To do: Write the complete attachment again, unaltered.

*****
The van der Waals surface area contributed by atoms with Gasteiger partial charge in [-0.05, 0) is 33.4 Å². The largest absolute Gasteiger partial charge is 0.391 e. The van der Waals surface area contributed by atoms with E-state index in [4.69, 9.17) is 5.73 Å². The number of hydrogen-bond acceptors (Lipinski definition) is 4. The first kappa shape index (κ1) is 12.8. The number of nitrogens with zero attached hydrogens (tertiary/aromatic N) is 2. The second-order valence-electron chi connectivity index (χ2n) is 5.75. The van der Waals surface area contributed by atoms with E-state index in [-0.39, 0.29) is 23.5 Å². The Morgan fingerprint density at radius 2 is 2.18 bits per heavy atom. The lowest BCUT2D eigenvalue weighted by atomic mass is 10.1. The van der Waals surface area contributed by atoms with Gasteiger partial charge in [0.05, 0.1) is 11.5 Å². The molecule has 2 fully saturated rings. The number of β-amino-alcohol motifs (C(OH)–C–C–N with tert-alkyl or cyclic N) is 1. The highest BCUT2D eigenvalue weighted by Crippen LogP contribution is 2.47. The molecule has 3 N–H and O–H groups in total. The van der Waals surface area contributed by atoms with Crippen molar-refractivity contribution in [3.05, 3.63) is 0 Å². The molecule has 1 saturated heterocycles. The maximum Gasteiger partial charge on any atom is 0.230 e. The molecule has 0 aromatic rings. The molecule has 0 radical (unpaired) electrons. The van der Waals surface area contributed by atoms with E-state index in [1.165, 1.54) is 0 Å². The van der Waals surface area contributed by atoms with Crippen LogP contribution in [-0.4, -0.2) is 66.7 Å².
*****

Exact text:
The van der Waals surface area contributed by atoms with Gasteiger partial charge in [-0.05, 0) is 33.4 Å². The largest absolute Gasteiger partial charge is 0.391 e. The van der Waals surface area contributed by atoms with E-state index in [4.69, 9.17) is 5.73 Å². The number of hydrogen-bond acceptors (Lipinski definition) is 4. The first kappa shape index (κ1) is 12.8. The number of nitrogens with zero attached hydrogens (tertiary/aromatic N) is 2. The second-order valence-electron chi connectivity index (χ2n) is 5.75. The van der Waals surface area contributed by atoms with E-state index in [-0.39, 0.29) is 23.5 Å². The Morgan fingerprint density at radius 2 is 2.18 bits per heavy atom. The lowest BCUT2D eigenvalue weighted by atomic mass is 10.1. The van der Waals surface area contributed by atoms with Gasteiger partial charge in [0.05, 0.1) is 11.5 Å². The molecule has 2 fully saturated rings. The number of β-amino-alcohol motifs (C(OH)–C–C–N with tert-alkyl or cyclic N) is 1. The highest BCUT2D eigenvalue weighted by Crippen LogP contribution is 2.47. The molecule has 3 N–H and O–H groups in total. The van der Waals surface area contributed by atoms with Crippen molar-refractivity contribution in [3.05, 3.63) is 0 Å². The molecule has 1 saturated heterocycles. The maximum Gasteiger partial charge on any atom is 0.230 e. The molecule has 0 aromatic rings. The molecule has 0 radical (unpaired) electrons. The van der Waals surface area contributed by atoms with E-state index in [1.165, 1.54) is 0 Å². The van der Waals surface area contributed by atoms with Crippen LogP contribution in [-0.4, -0.2) is 66.7 Å².